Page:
New Delhi, Feb 6 (PTI) Germany and Switzerland havepromised full support to India in unearthing black moneystashed in their countries, but have asserted that theirsecrecy clause - barring Indian government from making thenames public - be strictly adhered to.
Germany, which last year provided the names of someIndians having secret accounts in Liechtenstein''s LGTBank, will readily share more names whenever it comes acrossany, a German government official told PTI from Berlin.
"Relevant data are always passed as a so-calledspontaneous information from the (German) Federal Bureau ofTaxes to the tax authorities of affected countries," aspokesperson for Germany''s Finance Ministry said.
However, the official added that such information can''tbe made public and should only be used by the competentauthorities.
A top Swiss government official also asserted that theinformation to be shared by Swiss authorities with India, oncethe revised tax treaty between two countries comes into force,can''t be made public and should be "treated as secret."
A spokesperson of Swiss Finance Ministry said from Bernethat any information received should be treated as secret andshould be disclosed only to persons or authorities, includingcourts and administrative bodies, involved in enforcement orprosecution procedures.
He was referring to the "exchange of information" clausein the amending protocol, as per which the Indo-Swiss taxtreaty is being revised to facilitate the sharing of detailsrelated to persons accused of tax evasion or fraud and havestashed illicit wealth in Swiss banks.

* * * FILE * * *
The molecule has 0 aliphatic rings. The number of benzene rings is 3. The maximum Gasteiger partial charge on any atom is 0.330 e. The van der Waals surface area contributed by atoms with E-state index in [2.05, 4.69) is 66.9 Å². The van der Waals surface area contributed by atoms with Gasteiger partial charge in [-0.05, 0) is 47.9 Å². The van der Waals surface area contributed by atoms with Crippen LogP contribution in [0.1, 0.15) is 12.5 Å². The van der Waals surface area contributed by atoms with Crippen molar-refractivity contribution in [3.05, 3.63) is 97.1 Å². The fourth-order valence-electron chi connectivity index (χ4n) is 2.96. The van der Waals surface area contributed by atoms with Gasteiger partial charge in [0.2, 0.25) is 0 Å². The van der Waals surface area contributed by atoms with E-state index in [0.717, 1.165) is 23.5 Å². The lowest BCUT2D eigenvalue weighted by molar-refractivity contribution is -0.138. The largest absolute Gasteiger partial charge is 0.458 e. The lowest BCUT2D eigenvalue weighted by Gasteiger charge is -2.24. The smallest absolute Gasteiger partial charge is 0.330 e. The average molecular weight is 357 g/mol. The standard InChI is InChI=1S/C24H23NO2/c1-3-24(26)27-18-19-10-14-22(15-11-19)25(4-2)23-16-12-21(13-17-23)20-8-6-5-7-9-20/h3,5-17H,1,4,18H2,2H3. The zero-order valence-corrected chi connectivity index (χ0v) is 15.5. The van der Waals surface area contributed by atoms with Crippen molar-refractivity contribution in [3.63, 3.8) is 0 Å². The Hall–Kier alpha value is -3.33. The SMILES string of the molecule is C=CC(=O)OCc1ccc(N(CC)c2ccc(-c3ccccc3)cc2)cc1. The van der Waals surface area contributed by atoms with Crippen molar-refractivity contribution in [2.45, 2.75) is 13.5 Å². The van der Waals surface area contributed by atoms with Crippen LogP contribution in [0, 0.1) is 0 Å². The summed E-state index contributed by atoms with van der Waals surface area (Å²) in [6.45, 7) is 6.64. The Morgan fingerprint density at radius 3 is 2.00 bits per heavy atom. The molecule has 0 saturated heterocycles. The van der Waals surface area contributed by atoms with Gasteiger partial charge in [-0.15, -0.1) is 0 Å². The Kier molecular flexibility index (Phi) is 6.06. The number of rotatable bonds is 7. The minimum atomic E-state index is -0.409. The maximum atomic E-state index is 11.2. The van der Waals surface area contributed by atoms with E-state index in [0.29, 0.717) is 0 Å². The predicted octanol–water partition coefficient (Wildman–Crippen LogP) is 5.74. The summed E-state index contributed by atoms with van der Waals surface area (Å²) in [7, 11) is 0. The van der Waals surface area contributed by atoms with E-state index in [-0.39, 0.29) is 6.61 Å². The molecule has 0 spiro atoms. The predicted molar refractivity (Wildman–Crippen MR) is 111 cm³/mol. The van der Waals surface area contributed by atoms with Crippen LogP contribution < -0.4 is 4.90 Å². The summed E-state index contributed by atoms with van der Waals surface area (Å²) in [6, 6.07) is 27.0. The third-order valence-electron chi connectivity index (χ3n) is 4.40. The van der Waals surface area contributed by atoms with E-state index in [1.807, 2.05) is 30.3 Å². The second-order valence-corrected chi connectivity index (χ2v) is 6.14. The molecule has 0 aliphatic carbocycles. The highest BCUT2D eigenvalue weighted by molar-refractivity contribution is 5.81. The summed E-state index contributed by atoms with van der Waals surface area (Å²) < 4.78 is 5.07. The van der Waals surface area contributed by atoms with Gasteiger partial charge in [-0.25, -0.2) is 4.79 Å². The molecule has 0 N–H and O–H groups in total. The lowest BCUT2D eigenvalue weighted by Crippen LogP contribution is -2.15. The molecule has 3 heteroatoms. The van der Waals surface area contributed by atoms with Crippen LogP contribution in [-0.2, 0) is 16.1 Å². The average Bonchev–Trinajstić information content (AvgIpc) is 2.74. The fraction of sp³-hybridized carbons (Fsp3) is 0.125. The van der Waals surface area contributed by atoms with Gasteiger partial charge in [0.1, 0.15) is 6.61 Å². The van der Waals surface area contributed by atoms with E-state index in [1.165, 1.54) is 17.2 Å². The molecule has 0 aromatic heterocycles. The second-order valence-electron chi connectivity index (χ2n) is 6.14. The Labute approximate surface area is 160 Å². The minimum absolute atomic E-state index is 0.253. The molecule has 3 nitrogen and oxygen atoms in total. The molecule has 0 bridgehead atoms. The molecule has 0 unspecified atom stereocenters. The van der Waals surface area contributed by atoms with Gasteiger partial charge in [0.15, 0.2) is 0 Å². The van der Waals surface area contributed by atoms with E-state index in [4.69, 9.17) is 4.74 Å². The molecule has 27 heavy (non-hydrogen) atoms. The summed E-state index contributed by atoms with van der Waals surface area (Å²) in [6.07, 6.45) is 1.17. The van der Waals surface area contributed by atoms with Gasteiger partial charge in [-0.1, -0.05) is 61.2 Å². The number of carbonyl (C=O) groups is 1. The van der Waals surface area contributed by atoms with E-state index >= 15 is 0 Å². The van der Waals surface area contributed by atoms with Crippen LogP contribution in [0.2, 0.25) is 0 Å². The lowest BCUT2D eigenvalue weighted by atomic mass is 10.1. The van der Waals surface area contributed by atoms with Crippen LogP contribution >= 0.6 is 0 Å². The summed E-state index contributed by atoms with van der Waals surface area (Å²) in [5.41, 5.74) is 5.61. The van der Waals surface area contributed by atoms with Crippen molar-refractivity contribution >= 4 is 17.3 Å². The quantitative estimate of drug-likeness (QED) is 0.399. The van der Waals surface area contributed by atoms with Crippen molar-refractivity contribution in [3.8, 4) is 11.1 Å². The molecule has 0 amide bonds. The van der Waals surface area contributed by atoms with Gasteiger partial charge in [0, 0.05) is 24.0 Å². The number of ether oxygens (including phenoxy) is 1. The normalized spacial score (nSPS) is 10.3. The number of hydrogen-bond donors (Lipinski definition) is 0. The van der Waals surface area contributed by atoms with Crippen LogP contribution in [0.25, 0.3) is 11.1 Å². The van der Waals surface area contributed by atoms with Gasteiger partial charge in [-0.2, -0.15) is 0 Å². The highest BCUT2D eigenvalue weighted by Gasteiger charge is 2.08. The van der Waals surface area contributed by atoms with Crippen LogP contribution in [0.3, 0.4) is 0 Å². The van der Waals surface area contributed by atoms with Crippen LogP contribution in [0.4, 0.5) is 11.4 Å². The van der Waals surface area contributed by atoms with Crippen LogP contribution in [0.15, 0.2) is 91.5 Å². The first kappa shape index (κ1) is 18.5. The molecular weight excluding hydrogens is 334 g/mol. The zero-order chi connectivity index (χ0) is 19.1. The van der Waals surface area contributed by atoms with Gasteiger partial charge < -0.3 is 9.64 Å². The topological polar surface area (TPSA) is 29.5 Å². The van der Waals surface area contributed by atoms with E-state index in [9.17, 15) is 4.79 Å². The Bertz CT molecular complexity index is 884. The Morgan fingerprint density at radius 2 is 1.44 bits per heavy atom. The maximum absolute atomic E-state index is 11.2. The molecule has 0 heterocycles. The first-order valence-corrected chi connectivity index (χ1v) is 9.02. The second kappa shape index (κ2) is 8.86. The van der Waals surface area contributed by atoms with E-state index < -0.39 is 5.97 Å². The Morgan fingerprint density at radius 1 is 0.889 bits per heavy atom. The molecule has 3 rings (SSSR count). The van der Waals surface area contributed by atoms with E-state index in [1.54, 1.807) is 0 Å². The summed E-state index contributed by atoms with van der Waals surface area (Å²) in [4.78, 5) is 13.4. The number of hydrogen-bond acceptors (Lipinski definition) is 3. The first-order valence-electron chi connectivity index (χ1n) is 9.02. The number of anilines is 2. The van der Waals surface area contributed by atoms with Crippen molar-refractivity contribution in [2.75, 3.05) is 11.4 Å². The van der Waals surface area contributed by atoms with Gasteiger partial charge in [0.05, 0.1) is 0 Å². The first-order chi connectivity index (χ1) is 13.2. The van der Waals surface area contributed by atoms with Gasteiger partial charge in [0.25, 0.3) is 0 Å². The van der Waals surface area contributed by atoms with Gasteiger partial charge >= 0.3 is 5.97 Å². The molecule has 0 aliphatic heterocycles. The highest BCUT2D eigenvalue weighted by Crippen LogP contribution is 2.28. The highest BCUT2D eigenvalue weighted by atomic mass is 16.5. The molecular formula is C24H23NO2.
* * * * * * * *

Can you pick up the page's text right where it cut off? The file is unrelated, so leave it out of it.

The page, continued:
The Indian government is facing intense pressure fromopposition, as also courts, to act tough against those whohave amassed illicit wealth in foreign countries that havestrict secrecy rules.
India is putting in place relevant treaties with bothSwitzerland and Liechtenstein, a European nation, to getaccess to details about Indians having illicit wealth in bankaccounts there.
However, names of certain entities having accounts in LGTBank of Liechtenstein were given to India last year byGermany. These names were part of about 1,400 stolen bankaccount details that were purchased by Germany, which latershared the related details with India.
The German official said that these details were sharedwith India "free of charge", on reciprocal basis.
India has submitted to the Supreme Court the names it gotfrom Germany, but has refused to make them public, citingsecrecy clause in its treaties with foreign countries.
However, some names have been published in the media,claiming them to be part of the list obtained from Germany.
Reacting to these reports, the Finance Minister PranabMukherjee yesterday told reporters in Kolkata that the namescould not be made public, but notices have been served to 17entities in this case and prosecution has begun.